I run a web history newsletter called The History of the Web and I thought it might be fun to share some of what I write here. If you're interested in reading more you can sign up for the newsletter. Posts go out one the first and third Tuesday of the month!
If you’re a developer today, you likely take advantage of built in tools for web debugging every day. They came from the smallest places, and it took years to get them where they are today.
The days of fly-by-the-seat-of-your-pants debugging were over. Web debugging and monitoring was all grown up.
It was a transformative moment for the web, but it was also a long time coming. In fact, being able to debug the languages of the web can trace its roots back to the earliest days of the web.
View Source is as old as the web itself. Go to any page on the web and find View Source in your toolbar and you will be magically transported under the hood of a website. A new window will appear that displays that page’s code, the raw HTML and CSS.
The ability to view source was available in some of the earliest web browsers. If not for that simple tool, many developers would have had no way to break into web development themselves. By making any webpage ostensibly open by default, web developers were able to get their start simply by hopping from page to page and taking a look at the code directly. It also became one of the earliest ways for developers to verify changes or issues on their site.
For instance, some of the earliest HTML debuggers and validators used the fundamentals of view source to identify potential problems with the way markup was written. Tools that became known as DOM inspectors took this even further. Aardvark, first released in 2005, let you open up a webpage, highlight any element on the page, and instantly see the HTML and CSS associated with that element. It was phenomenally useful for designers attempting to trace the source of their webpages.
In 2004, web practitioners began popularize a new way of thinking about the web. The Web, it was said, had been in read-only mode for over a decade. That was Web 1.0. The web was now entering a new phase: Web 2.0. A web come alive with interactivity and real-time applications.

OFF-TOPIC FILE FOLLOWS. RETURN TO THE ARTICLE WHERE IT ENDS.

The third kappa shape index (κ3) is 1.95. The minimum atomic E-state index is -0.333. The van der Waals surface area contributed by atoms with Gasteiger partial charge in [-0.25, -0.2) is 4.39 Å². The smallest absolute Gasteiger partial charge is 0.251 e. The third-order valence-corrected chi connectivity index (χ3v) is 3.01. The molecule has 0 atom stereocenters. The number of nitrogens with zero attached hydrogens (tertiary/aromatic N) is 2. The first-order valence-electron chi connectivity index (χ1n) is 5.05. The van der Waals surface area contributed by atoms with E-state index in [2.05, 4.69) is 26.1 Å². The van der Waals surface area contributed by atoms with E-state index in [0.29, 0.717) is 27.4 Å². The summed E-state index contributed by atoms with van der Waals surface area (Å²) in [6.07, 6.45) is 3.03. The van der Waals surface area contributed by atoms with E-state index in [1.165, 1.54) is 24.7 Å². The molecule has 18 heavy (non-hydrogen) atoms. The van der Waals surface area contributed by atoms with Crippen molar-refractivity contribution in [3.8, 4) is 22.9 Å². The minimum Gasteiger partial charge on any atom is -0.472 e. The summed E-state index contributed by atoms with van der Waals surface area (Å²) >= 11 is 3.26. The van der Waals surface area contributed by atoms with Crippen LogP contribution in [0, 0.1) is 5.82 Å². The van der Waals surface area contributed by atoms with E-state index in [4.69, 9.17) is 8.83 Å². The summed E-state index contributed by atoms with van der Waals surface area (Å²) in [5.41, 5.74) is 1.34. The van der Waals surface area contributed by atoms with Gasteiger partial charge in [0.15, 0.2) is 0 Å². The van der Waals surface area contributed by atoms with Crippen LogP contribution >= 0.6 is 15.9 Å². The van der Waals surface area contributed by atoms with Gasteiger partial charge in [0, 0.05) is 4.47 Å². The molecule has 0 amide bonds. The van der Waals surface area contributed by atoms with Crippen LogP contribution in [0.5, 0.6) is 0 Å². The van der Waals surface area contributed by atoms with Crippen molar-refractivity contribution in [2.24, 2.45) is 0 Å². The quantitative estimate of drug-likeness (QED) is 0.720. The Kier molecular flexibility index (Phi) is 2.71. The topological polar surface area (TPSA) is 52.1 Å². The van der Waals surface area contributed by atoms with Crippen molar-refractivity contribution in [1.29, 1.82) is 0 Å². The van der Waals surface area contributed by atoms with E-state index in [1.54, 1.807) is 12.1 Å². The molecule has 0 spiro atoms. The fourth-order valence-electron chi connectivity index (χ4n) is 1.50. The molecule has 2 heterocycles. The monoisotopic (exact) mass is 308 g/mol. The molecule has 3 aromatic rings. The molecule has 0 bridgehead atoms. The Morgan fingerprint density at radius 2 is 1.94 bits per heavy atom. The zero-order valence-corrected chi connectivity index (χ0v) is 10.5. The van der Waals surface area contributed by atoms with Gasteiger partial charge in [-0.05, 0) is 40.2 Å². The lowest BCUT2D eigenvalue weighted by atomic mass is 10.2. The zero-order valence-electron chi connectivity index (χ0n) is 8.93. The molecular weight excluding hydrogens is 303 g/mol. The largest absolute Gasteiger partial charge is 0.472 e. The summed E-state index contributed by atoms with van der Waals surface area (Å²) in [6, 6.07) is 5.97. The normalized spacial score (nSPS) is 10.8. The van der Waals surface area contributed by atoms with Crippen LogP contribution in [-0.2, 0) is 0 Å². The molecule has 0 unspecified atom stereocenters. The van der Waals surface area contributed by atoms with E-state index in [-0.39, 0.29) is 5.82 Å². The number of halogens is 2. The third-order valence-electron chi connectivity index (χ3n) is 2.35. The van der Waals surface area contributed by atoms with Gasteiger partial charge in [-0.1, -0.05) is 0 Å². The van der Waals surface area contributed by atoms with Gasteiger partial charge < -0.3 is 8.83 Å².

These tools were being worked on. Throughout 2005, Firebug and Web Inspector were in active development and testing. When they were released in early 2006, they were more a product of the projects that had come before them than entirely new pieces of software. Their largest advantage was that they combined everything into a single package.
Web Inspector, on the other hand, put a greater focus on View Source derived tools. It let you easily view any CSS styles associated with the markup that you were looking at with simple tools for modifying them. It also had one handy feature developers would come to rely on. Hover over any part of a page, right click, and select “Inspect Element” and you that part of the webpage’s code would be instantly brought up in the DOM inspector. It was a simple shortcut, but one that made things infinitely easier.
Over time, the tools adopted techniques and features from one another. Web Inspector, as part of the Webkit project, was open source by default. By the end of 2006, after a few upgrades to the software, Hewitt decided to make Firebug open source as well. With a global community of developers, both tools grew quickly. Within a couple of years, they had become stable software with frequent new features and updates.
For developers experimenting with Web 2.0, they became the standard. Browsers largely have picked up the flag themselves, embedding these kinds of developers tools directly into the browser. And the web moved forward just a little more.
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